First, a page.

In celebration of Native American Heritage Month in November and as part of our Heroes/Holidays & Food/Festival Program, Branson students led and hosted events centered around celebrating Indigenous culture.
On November 5, Dr. JuanCarlos Arauz and student leaders hosted a Zoom discussion panel with two scholars of Indigenous Culture: Poka Laenui of Hawaii, who's written extensively about decolonization and liberation and Hawaiian culture, and Kamewanukiw Paula M. Rabideaux of Menominee Nation Turtle Clan, the Culturally Responsive Practice Coordinator for the State of Wisconsin.
Laenui spoke of the need to distinguish the Hawaiian people as non-Native Americans. In Laenui's view, the Hawaiian people very much reject the concept of Americanism. After all, Hawaii was considered an independent nation in the international community for almost 75 years before Americans invaded the land.
Kamewanukiw Paula M. Rabideaux of Menominee Nation Turtle Clan spoke about how indigenous culture is often talked about as one story that encapsulates everyone. In her role as a cultural liaison for the state of Wisconsin, Rabideaux seeks to change the narrative around Native culture in school settings to one that celebrates Indigenous stories, experiences, and scholars for their multi-faced, diverse, resilient, and momentous contributions to our society today.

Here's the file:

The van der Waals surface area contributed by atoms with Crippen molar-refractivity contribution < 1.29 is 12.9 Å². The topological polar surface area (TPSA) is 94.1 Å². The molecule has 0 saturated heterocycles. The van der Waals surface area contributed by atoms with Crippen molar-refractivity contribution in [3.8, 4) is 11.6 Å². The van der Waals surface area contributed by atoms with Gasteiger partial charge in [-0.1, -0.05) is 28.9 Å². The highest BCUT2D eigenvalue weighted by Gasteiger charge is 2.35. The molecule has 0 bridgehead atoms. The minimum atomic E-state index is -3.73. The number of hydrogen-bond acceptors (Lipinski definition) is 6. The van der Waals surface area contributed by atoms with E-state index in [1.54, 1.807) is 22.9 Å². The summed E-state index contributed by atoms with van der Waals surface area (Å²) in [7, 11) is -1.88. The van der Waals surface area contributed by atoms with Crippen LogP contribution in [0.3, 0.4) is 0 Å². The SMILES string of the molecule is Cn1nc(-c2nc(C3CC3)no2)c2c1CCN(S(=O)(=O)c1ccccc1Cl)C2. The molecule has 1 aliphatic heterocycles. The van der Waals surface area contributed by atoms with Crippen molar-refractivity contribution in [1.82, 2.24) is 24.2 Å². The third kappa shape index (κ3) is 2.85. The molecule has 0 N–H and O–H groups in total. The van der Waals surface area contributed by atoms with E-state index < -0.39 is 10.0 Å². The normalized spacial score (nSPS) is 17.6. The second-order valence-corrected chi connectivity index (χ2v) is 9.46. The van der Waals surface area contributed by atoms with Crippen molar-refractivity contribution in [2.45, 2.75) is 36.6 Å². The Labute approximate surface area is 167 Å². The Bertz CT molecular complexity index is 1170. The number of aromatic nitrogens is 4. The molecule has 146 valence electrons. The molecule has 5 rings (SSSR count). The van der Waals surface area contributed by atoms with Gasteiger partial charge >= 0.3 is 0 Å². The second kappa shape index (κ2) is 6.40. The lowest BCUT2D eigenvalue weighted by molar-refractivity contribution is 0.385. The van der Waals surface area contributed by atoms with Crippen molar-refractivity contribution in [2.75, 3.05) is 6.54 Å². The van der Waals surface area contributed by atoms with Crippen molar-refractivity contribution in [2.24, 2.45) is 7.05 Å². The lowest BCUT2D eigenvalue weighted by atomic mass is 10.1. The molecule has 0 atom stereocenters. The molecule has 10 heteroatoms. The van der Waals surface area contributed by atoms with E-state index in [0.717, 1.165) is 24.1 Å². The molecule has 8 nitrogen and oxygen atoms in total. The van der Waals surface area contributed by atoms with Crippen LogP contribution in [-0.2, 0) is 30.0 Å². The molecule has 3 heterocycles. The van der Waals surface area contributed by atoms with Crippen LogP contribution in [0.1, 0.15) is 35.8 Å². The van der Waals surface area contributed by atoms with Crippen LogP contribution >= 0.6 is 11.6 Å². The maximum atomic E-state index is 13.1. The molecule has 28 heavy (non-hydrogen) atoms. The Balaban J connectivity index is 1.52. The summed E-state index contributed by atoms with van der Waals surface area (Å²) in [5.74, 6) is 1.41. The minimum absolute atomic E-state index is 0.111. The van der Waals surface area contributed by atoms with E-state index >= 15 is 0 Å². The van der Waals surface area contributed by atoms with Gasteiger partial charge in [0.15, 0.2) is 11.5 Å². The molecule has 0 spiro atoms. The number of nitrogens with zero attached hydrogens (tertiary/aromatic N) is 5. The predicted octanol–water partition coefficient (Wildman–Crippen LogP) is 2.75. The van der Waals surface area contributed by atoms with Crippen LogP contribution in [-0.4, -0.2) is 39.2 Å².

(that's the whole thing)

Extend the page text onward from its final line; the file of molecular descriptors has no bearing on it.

Thank you to Rabideaux and Laenui for spending the morning with us and answering questions from our history, science, language, and arts classes.
On November 14, Branson hosted a Walk the Land event where community members walked the Branson campus with three local native scholars: Maria Romero of the Purépecha tribe, Lorena Gonzalez, and Lucina Vidauri of the Coastal Miwok. After an introduction by Dr. JuanCarlos Arauz about his dynamic understanding of medicine and knowledge, attendees shared why they wanted to walk the land and what they wanted to learn.
The group spent the next hour walking and observing the interaction between natural and developed spaces on campus: trees in the quad, water, plants by the creek, the giant trees by the tennis courts and the library, and Prize Day Field. Attendees talked about interesting landmarks, like how the creek has been shaped to fit our buildings and the mysterious lava rock by the dance studio.
Jack Rende, a student leader involved in organizing the event, shared, "I think the biggest takeaway of the event was how the natural features of our campus (the creek, trees, animals, etc.) cultivate a unique and productive environment for learning and reflection.”
In addition, faculty shared Indigenous recipes for students to try over fall break, including recipes from Turtle Island, a Slow Food collection of recipes of indigenous chefs of Northern America. Slow Food has become a global call to action to return to a more traditional and sustainable relationship with the land, our communities, and our food. It is a call for good, clean, and fair food for all! Read more here.